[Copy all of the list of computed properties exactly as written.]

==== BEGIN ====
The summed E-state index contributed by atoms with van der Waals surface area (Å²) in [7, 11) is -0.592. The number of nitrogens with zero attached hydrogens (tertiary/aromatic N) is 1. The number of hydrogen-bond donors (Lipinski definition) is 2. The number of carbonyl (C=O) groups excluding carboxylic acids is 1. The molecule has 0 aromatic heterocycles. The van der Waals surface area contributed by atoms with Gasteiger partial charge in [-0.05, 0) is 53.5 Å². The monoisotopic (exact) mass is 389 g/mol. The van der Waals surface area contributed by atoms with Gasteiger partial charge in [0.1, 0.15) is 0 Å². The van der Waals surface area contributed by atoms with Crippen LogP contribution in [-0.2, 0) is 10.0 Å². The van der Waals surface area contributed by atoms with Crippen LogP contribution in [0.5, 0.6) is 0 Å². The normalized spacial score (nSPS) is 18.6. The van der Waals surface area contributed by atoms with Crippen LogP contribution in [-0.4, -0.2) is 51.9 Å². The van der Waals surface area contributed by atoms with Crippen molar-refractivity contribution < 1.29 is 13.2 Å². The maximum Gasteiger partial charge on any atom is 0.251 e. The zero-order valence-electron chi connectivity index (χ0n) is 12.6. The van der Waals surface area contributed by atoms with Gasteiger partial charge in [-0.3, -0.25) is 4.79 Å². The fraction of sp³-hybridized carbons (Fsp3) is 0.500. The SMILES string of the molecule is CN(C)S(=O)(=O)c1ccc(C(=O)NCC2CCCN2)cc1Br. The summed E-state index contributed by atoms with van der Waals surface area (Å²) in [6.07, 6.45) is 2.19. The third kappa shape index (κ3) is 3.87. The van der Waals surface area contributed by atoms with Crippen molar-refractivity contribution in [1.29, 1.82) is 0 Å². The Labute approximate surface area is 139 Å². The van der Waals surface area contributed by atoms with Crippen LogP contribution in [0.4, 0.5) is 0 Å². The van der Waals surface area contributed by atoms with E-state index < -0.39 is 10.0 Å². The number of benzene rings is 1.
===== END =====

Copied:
The summed E-state index contributed by atoms with van der Waals surface area (Å²) in [7, 11) is -0.592. The number of nitrogens with zero attached hydrogens (tertiary/aromatic N) is 1. The number of hydrogen-bond donors (Lipinski definition) is 2. The number of carbonyl (C=O) groups excluding carboxylic acids is 1. The molecule has 0 aromatic heterocycles. The van der Waals surface area contributed by atoms with Gasteiger partial charge in [-0.05, 0) is 53.5 Å². The monoisotopic (exact) mass is 389 g/mol. The van der Waals surface area contributed by atoms with Gasteiger partial charge in [0.1, 0.15) is 0 Å². The van der Waals surface area contributed by atoms with Crippen LogP contribution in [-0.2, 0) is 10.0 Å². The van der Waals surface area contributed by atoms with Crippen LogP contribution in [0.5, 0.6) is 0 Å². The normalized spacial score (nSPS) is 18.6. The van der Waals surface area contributed by atoms with Crippen LogP contribution in [-0.4, -0.2) is 51.9 Å². The van der Waals surface area contributed by atoms with Crippen molar-refractivity contribution < 1.29 is 13.2 Å². The maximum Gasteiger partial charge on any atom is 0.251 e. The zero-order valence-electron chi connectivity index (χ0n) is 12.6. The van der Waals surface area contributed by atoms with Gasteiger partial charge in [-0.3, -0.25) is 4.79 Å². The fraction of sp³-hybridized carbons (Fsp3) is 0.500. The SMILES string of the molecule is CN(C)S(=O)(=O)c1ccc(C(=O)NCC2CCCN2)cc1Br. The summed E-state index contributed by atoms with van der Waals surface area (Å²) in [6.07, 6.45) is 2.19. The third kappa shape index (κ3) is 3.87. The van der Waals surface area contributed by atoms with Crippen molar-refractivity contribution in [1.29, 1.82) is 0 Å². The Labute approximate surface area is 139 Å². The van der Waals surface area contributed by atoms with Crippen LogP contribution in [0.4, 0.5) is 0 Å². The van der Waals surface area contributed by atoms with E-state index < -0.39 is 10.0 Å². The number of benzene rings is 1.